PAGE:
• At times, an actor gets so carried away in the course of an etude, he misses the partner’s lines and responds to them at random. I would use this pretext and ask:
    • What did she really tell you when she said these words?
    • I don’t know, really…I missed it – he would frankly admit (Or else, he would say something incorrect – after all, he did not really hear her.)
    • No need to be embarrassed. Did you really make a mistake? You were busy with something else. You could not hear her.
  • If you forced yourself to listen, you would do something you did not want to do. This truly would have been a mistake. In life, when we are passionate about something, do we not often miss what we are told; do someone else’s words not fall on our deaf ears? This is a normal way of life.
  • Sometimes it is regrettable that he missed something significant coming from his partner, and this shortchanged the etude a bit. Nevertheless, it is best to make this temporary sacrifice – so far as the student is learning to live freely and naturally on stage. [A careful attitude toward the partner’s lines is developed later, by adding and clarifying the circumstances (as indicated in Part Four of this book). Author’s Note]
  • Even when we watch something keenly, it happens on its own, without any effort on our side. It happens when we find something particularly interesting.
  • Our senses are in perfect order: as long as there is something to see, hear, smell or touch – we certainly would see, hear, and so on. That is: perception would take care of itself. Life begins with that.
  • Therefore, the only thing we ever need to worry about, when in our normal state, is not interfering with perception.

Etudes with Stage Direction 8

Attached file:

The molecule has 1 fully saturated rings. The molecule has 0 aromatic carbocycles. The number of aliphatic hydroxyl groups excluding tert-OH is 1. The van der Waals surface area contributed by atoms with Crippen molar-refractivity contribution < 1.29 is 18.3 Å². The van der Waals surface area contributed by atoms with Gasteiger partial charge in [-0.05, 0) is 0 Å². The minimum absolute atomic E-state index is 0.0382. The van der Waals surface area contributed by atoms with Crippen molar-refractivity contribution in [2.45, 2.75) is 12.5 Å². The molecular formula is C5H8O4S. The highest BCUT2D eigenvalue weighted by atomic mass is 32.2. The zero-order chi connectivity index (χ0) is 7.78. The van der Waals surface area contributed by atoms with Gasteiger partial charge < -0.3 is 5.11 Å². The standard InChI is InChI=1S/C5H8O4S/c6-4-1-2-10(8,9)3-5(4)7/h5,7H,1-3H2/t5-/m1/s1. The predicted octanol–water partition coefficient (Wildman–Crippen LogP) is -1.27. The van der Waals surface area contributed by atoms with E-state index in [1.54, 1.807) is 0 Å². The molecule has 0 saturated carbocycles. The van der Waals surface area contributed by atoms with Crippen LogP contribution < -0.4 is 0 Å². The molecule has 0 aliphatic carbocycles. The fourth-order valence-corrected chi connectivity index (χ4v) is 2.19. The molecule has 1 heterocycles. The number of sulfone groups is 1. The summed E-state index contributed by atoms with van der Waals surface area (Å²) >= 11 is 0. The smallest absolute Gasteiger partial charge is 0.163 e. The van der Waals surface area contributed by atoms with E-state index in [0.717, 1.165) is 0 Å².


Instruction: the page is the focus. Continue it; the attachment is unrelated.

When, prior to an etude, you repeat the lines, you must also say your stage directions: I leave, I sit down, I take a book, and so on. Otherwise, the words will get spoken on their own, yet the actor won’t feel like leaving or doing something else specified in the etude.

I would ask students: why didn’t you leave, or why didn’t you do this or that? The answer is the same: “I didn’t feel like it.” And they are right. They were correct to completely “green light” their desires and urges. There was no error there. There error was elsewhere – in the assigning. As it always turns out, assignments are to blame – students forget to say “I leave,” or “I do” this or that

An actor who clearly tells himself a stage direction – for example “I go to the window” – that actor will not notice how he finds himself by the window. Some force will inevitably lead him there.

There is nothing miraculous or supernatural here. This phenomenon is rather commonplace. Going to bed in the evening, fearing to oversleep, we say to ourselves: “Tomorrow I need to wake up at seven o’clock.” In the morning we wake up from some jerk or from some thought. We look at the clock… and the arrow points to seven.

The same thing happens with the assignment we practice in theatre, in our classes.


A: Have you been to the Tate Gallery?
B: No, I have not. I am going tomorrow.
A: What time tomorrow?
B: At noon, Why do you ask?
A: Nothing, I just asked.9

A: Is it eight yet?
B: I think it’s after eight.
A: I have to go.
B: Will you be back soon?
A: Don’t wait for me. I won’t be back until after one.
B: Another meeting?
A: Another meeting…10

A: Are you mad at me?
B: I am.
A: Why?
B: You know perfectly well why.
A: This is exhausting.11

A: We need to have a serious talk.
B: I was expecting this for a while.
A: How could you be?
B: I just was.12

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About this Blog

Hello, my name is Kyle and I am going to use this blog to help share what I know now and and what I will learn about acting and the business of acting as I progress through my career.
I want to provide value. I may not know a lot, but I know I know more than some, so I know I can help.

I will be publishing weekly blogs with the goal of compiling a resource for beginning actors and eventually creating a tribe of positive actors sharing their knowledge and supporting each other.

If you have questions let me know because I want this to be an interactive page so I can help as many people as I can.

I believe that films can change the world, and that is exactly what I intend to do.